Hospitals Often Fail To Diagnose Stroke In Younger Stroke Victims
Hospitals Often Fail to Diagnose Stroke in Younger Stroke Victims
- an 18-year-old man who reported numbness on his left side but was diagnosed with alcohol intoxication;
- a 37-year-old woman who arrived with difficulty speaking and was diagnosed with a seizure;
- a 48-year-old woman with sudden blurred vision, an off-balance walk, lack of muscle coordination, difficulty speaking and weakness in her left hand, who was told she had an inner ear disorder.
“Accurate diagnosis of a stroke on initial presentation in young adults can reduce the number of patients who have continued paralysis and continued speech problems,” said Seemant Chaturvedi, M.D., senior author of the study and a professor of neurology and director of the stroke program at Wayne State. “We have seen several young patients who presented to emergency rooms with stroke-like symptoms within three to six hours of symptom onset, and these patients did not get proper treatment due to misdiagnosis. The first hours are really critical.”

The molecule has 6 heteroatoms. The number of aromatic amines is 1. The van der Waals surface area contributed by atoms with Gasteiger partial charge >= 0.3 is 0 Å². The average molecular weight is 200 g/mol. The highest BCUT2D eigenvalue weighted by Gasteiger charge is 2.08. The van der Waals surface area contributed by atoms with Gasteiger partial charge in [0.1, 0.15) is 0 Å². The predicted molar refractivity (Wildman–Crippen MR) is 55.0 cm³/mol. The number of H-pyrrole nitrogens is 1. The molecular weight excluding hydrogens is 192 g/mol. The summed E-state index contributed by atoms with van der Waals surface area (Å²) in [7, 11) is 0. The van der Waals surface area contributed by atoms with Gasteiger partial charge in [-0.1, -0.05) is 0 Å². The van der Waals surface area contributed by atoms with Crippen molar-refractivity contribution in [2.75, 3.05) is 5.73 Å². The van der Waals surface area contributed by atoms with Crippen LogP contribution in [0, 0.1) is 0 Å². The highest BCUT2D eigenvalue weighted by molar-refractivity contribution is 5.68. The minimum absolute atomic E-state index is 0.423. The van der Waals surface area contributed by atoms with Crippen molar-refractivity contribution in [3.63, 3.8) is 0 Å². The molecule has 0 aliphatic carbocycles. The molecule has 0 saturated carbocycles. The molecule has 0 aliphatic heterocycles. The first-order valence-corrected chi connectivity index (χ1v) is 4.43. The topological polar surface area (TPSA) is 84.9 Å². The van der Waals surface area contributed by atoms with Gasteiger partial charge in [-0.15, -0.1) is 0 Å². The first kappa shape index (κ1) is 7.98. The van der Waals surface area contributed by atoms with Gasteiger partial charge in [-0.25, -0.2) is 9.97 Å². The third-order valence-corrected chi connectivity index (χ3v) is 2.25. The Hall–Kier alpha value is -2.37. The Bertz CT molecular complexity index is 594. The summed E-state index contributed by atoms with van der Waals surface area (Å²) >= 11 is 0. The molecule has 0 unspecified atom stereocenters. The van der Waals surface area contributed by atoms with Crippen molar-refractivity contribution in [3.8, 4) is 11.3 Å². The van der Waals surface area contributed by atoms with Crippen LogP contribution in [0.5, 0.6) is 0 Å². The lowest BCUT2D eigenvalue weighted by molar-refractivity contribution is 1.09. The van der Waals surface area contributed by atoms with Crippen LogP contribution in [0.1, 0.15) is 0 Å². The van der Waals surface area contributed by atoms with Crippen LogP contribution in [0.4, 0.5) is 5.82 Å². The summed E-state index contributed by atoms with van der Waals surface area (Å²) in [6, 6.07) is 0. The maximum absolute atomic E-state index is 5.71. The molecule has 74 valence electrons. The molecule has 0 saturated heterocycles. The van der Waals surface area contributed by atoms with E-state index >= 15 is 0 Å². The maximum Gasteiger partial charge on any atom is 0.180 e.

Intravenous delivery of the clot-busting drug tissue plasminogen activator (tPA) is the only U.S. government-approved treatment for acute stroke. It must be delivered within three hours of symptom onset to reduce permanent disability caused by stroke.
If you or someone you love suffered injury or death because of delay in the diagnosis or treatment of stroke, you should contact the lawyers at Berger & Lagnese, LLC for a free consultation. The lawyers at Berger & Lagnese, LLC specialize in medical malpractice cases involving the failure to diagnose and treat medical conditions such as stroke.